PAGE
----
Medical organizations call SB 8 a ’classic example of legislative interference’

The American College of Obstetricians and Gynecologists (ACOG) and the American Medical Association (AMA), in partnership with a host of other medical organizations, filed an amicus brief with the U.S. Supreme Court in opposition to Texas’ controversial new abortion law, Texas law SB 8.

“By subjecting clinicians to the threat of financial and professional penalties for providing clinically appropriate care, Texas law SB 8 is a classic example of legislative interference,” ACOG president J. Martin Tucker, MD, and AMA president Gerald E. Harmon, MD, wrote in a joint statement. “Texas SB 8 is contrary to patient health, decades of well-settled law, and the core principles of medical ethics. It effectively obliterates the fundamental value of shared decision-making by limiting treatment options available to patients—particularly those most marginalized—and by threatening clinicians for communicating appropriately about their health care options during essential patient counseling.”

The Texas law, also known as the Texas Heartbeat Act, which came into effect in September, outlaws abortions after six weeks of pregnancy—and, in an unprecedented development, it does not allow the state government to enforce the ban, but rather relies on enforcement by private individuals in the form of civil law suits. Under the law, members of the Texas public can sue anyone who performs or facilitates an abortion, with successful suits awarding the plaintiff at least $10,000.

Providers and citizens have been up in arms over the law, which the Supreme Court allowed to go into effect last month in a divisive 5-to-4 decision.

More recently, the U.S. Justice Department intervened, calling on the Supreme Court to enact an emergency halt to a law that it called “plainly unconstitutional” and filing a suit against the state of Texas.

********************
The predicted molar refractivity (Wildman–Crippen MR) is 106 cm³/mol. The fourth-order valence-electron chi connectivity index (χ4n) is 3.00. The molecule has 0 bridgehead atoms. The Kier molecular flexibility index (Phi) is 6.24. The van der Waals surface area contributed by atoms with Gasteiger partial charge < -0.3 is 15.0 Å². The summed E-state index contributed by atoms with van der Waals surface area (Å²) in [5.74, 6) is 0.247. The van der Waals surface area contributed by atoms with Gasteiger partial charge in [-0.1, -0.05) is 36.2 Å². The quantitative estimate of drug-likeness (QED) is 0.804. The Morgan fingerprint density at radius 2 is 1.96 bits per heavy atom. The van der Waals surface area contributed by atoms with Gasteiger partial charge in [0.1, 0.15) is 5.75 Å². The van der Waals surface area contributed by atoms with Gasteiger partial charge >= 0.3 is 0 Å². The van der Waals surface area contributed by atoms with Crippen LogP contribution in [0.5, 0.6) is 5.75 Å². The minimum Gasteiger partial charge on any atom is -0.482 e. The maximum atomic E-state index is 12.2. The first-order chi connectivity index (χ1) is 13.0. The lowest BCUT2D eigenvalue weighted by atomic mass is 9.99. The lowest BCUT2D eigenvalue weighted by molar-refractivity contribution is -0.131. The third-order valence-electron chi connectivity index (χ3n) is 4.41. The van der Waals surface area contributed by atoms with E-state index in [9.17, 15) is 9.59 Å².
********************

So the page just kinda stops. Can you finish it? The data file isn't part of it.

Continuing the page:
“Texas designed SB 8 to violate the Constitution, as interpreted by this Court, and to thwart judicial review,” wrote Acting Solicitor General Brian H. Fletcher in the Justice Department filing. In particular, he noted that the state of Texas has insisted that no party can bring a lawsuit to challenge the new law, a proposition which he called “as breathtaking as it is dangerous.”

Last week, the 5th Circuit Court of Appeals ruled 2-1 to keep SB 8 in effect, arguing that the Justice Department did not have standing to sue and cannot block Texas’ abortion law without violating the state’s rights. Earlier in the month, this same court issued a temporary stay putting the law back into effect after SB 8 was temporarily struck down by U.S. District Judge Robert Pitman.

In their statement, Tucker and Harmon noted that “ACOG and the AMA urge the Supreme Court to protect the health and well-being of patients in Texas by lifting the Fifth Circuit’s baseless decision to stay the injunction properly issued by the District Court in this case.”

John McKenna, Associate Editor, BreakingMED™

Cat ID: 151

Topic ID: 88,151,730,41,192,151,418,925